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Invasive Fencing

I spoke to one of my neighbors yesterday. His name is Skip and he is about half a mile from me as the crow flies. I learned a lot about my property talking to him for a few minutes. Skip is 79. He has lived in Derry all of his life. He used to go to school in the 3 story schoolhouse that was where Duck Pond Road was laid out (behind my barn). The history books don't have pictures of that school either. I've checked with the town historian.

Skip said he tended chickens as a boy on my property - when it was called the Higgins farm. He knew all of the Higgins and rattled off a list of names I won't ever remember. I've only met Billy Higgins - a few times. He must be about 80 himself.

I don't know a lot about this property. We are far enough out of town that the history book writers seemed to have lost interest by the time they got here. The earliest pictures of my house that I have seen are from the 1950s. There are no pictures of the barn or other buildings from before I bought the property in 2001.

As a side note, Billy told me in the summer of 2015 "I see you put the garage back." I said, "What do you mean 'Put it back?' I've never seen a picture of this place with a garage. I designed and built this garage." Other people had told me the same thing - that I put it back. Billy informed me "It looks exactly like the one that was there when I was growing up." Chills.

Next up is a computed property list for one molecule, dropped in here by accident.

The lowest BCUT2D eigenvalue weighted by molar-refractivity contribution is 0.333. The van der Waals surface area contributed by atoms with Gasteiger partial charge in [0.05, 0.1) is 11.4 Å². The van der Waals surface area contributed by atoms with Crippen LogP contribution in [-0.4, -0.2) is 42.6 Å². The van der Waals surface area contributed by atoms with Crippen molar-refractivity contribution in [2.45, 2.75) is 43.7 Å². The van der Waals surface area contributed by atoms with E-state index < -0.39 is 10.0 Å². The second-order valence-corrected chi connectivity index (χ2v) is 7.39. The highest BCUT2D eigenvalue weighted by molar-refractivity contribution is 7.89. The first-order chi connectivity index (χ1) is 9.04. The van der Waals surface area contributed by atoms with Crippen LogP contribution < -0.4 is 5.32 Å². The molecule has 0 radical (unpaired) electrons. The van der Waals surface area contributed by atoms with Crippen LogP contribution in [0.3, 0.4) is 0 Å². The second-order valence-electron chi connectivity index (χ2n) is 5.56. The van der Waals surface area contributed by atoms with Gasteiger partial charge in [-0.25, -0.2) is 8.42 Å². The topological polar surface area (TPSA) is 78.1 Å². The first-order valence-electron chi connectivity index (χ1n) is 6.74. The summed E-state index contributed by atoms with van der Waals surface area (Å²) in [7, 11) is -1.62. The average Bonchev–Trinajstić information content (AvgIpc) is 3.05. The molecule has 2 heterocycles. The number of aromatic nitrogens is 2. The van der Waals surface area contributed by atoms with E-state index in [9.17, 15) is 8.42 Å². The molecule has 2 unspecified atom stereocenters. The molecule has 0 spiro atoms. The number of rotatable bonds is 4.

Skip asked me if there are rose bushes around the property. I told him I had to remove them before planting grapes and yes - everywhere. Incidentally, the base of these brambles were 3" in diameter right behind my pool when I started to remove them. I constantly have to cut back brambles from invading all around the edges. Sometimes seeds drop and I have to cull them from in the rows too.

Skip told me that the rose bushes were planted on purpose. They were planted to keep livestock fenced in. Skip said they work better than fencing. Cows won't knock them down. The thorns are so strong that no animal (including humans) want to push against them. They will cut you bad enough that you'll need stitches if you reach into the bush. They grow fast enough that they barely need tending other than reducing the farm area constantly. I can attest to that.

So, in addition to Japanese knot weed (bamboo), we also have to deal with these invasive brambles. At least these once had a purpose beyond being ornamental.

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